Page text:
With the August recess quickly approaching in an election year, members of Congress will be very active back in their home districts over the next six months. Our team will be taking advantage of every possible opportunity alongside our members, to meet with lawmakers while they tour around their home states. It is not too early to begin preparing for the August recess and requesting meetings with your elected officials to drive support for H.R. 4229, with an emphasis on passing the legislation before the 2018 legislative session comes to a close.

The HME industry has been in this position before where CMS is tripping over $100 bills to pick up pennies to demonstrate savings to the Medicare program. DMEPOS makes up a little over 1 percent of the $672 billion spent on Medicare in 2016, yet CMS continues to cut reimbursements to the industry. Congressional offices now understand that the IFR turned out to be a missed opportunity being labeled as the “IFR that could have been.” 

This feeling has fueled several additional offices wanting to get H.R. 4229 to President Trump’s desk. The industry is also actively working with Senate leadership to introduce a Senate companion bill to H.R. 4229 to improve our chances of seeing legislation move forward. Suppliers and industry stakeholders must do our part to make the industry’s voice heard loud and clear.

All of us have felt the frustration and powerlessness that Charlie Brown has felt as Lucy repeatedly pulled the football out from under him. With the public comment period and extraordinary support for H.R. 4229 which provides real, substantial relief to all non-bid suppliers, there is opportunity on the horizon. The industry has grown tired of this feeling of coming up short, and it is time that we hold our own football.

About the Author

John Gallagher is the vice president of Government Relations at HME member service organization and buying group VGM Group Inc., where he advocates on behalf of the industry. To learn more about VGM Government Relations visit vgmdclink.com, where you can also read additional commentary and find industry advocacy resources.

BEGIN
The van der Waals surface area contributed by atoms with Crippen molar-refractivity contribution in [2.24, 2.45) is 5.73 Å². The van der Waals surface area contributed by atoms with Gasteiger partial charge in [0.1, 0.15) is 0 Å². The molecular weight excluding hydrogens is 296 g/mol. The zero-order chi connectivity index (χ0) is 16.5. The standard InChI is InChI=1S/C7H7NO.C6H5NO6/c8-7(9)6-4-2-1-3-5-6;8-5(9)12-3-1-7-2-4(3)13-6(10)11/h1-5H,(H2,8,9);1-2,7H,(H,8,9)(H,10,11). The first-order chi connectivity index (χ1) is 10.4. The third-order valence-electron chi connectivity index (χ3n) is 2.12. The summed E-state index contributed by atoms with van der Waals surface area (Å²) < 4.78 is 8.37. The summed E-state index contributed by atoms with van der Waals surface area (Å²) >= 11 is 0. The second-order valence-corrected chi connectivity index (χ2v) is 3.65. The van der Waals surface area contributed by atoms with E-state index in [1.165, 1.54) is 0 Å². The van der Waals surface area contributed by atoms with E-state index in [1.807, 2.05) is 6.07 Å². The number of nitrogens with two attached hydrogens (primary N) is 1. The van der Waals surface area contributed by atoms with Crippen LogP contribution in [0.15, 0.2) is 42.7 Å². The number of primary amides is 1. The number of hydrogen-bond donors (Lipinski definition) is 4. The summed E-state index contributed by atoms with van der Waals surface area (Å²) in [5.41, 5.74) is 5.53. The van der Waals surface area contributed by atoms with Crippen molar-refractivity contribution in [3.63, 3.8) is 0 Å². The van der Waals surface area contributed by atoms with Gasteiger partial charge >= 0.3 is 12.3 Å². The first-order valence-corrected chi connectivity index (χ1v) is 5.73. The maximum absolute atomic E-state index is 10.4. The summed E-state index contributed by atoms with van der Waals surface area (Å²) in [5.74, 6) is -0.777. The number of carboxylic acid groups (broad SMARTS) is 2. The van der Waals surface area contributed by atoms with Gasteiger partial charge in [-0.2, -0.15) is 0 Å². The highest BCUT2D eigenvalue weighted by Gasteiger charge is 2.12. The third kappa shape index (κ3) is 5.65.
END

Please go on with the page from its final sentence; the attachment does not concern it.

Comments

Wed, Jun 27, 2018 Tom Takubo Charleston, WV

I am a pulmonary and critical care physician in a group practice that currently cares for almost 5 *** patients across southern WV. It is becoming increasing difficult to take care of patients because of the marked reduction in local DME and reimbursement for the services provided. Patients, especially many on Medicare, are confused and feel neglected. Until recently, I have never had patients explain that they weren’t wearing oxygen because they couldn’t get it.

Thu, Jun 21, 2018 David M Leavins Niceville

The HME/ DME industry reimbursement rates have been cut so much that it has forced a large amount of dealers to close or to change the way they do business. The dealers that have remained in this line of work had to change the way they run their operations. Those that were accepting assignment on Medicare, has changed.They are requiring the patient to pay up front. The patient is not getting the amount that they were charged due to cuts imposed by Medicare. Coverage areas have been decreased and delivery of equipment has now been limited. This not only affects patient care but, caring healthcare workers to loose their jobs.

Tue, Jun 19, 2018 Jackson, MS

This industry has been cut too harshly, too often. We can no longer truly service the patient. Customer care has had to go out of the window because of such drastic cuts.